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expert reaction to new WHO guideline which advises not to use non-sugar sweeteners for weight control or to reduce the risk of noncommunicable diseases

The World Health Organization (WHO) has released a new guideline on non-sugar sweeteners (NSS).


Prof Nita Forouhi, MRC Epidemiology Unit, University of Cambridge, said:

“The findings of the WHO report are justifiable for general populations of people without diabetes, based on the inclusion of all eligible evidence from multiple research study designs, but are limited by several factors, many of which the report acknowledged.  Notably, the WHO recommendation on avoiding the use of non-sugar sweeteners for longer term weight management or chronic disease prevention is conditional, therefore context and country specific policy decisions may be needed rather than necessarily being universally implemented as they stand.  The role of non-sugar sweeteners as a way to reduce calories in the short-term is, however, supported by evidence – so using sweeteners can be part of interventions to manage weight in the short term.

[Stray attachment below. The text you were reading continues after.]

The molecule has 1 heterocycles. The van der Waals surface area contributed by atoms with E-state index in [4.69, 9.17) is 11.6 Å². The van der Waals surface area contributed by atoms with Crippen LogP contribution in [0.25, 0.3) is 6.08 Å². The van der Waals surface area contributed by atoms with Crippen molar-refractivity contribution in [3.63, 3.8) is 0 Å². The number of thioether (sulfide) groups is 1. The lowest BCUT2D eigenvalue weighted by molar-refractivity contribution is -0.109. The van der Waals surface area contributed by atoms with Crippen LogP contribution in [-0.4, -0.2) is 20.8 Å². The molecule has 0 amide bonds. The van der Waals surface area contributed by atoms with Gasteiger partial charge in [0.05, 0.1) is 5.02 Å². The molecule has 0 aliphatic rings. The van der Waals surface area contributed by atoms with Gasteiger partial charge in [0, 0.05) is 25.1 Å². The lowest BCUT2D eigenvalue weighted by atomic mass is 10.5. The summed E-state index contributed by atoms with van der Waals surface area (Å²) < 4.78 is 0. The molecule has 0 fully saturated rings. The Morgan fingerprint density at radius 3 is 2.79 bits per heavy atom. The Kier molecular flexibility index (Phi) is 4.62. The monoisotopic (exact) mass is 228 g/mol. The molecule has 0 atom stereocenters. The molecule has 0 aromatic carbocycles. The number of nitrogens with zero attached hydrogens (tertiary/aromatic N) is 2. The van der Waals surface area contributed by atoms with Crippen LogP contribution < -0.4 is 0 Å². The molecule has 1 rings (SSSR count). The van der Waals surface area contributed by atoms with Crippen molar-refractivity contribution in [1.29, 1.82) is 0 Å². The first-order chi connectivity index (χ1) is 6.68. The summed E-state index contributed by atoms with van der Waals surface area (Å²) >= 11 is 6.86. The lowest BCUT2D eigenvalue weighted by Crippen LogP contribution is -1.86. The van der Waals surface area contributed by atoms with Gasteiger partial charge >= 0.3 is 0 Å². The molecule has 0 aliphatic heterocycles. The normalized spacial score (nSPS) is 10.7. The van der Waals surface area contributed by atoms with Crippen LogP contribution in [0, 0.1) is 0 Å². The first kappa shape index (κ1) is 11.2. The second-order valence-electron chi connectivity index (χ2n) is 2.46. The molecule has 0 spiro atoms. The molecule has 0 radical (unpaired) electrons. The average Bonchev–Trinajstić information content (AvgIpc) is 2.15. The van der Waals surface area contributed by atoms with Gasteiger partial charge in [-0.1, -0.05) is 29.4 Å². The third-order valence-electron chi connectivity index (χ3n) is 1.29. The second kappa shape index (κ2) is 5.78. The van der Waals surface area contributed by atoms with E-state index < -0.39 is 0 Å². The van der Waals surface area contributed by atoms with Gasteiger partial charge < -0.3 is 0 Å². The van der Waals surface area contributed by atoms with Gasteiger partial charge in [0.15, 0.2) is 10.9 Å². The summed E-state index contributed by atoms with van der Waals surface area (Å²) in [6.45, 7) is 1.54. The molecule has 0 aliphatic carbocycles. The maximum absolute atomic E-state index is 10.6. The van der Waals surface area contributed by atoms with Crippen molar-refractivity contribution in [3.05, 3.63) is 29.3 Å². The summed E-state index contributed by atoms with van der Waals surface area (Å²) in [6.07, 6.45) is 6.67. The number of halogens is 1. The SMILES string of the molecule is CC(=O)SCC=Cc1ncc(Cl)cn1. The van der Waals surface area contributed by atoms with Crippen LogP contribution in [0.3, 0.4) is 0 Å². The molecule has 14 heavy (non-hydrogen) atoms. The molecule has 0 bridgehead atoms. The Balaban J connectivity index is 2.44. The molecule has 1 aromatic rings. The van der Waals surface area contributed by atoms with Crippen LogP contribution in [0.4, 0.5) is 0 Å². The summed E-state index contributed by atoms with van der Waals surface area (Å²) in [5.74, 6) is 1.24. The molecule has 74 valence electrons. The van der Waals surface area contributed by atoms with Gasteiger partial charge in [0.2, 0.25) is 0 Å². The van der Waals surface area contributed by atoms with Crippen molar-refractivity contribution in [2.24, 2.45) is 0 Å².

“The risk for bias and quality of the studies included in the review were explicitly assessed using established frameworks.  Overall, the majority of studies, including RCTs, were of low or very low certainty, with only a few of moderate or higher certainty.  Also, the duration of most of the RCTs was very short, mostly a couple of weeks or under 3 months, while very few were longer than six months and of around 50 RCTs, only five were of one year or longer duration.  These are challenges to the research community to improve upon.  Moreover, research specifically focused on people with diabetes is also needed as the current review did not appraise that.

“Some specific limitations include the fact that most of the RCTs did not explicitly compare the replacement of sugar consumption with non-sugar sweeteners, so the conclusions about avoiding non-sugar sweeteners are based on indirect deduction.  Moreover, a head-to-head comparison of non-sugar sweeteners versus water as replacement for sugar sweetened beverages was not conducted.  Also, individual non-sugar sweeteners were not explicitly assessed and were likely to include those that have been available on the market for many years and newer sweeteners were less represented.  So, for the guideline the non-sugar sweeteners have been considered as a class of compounds collectively without distinguishing between individual types of non-sugar sweeteners.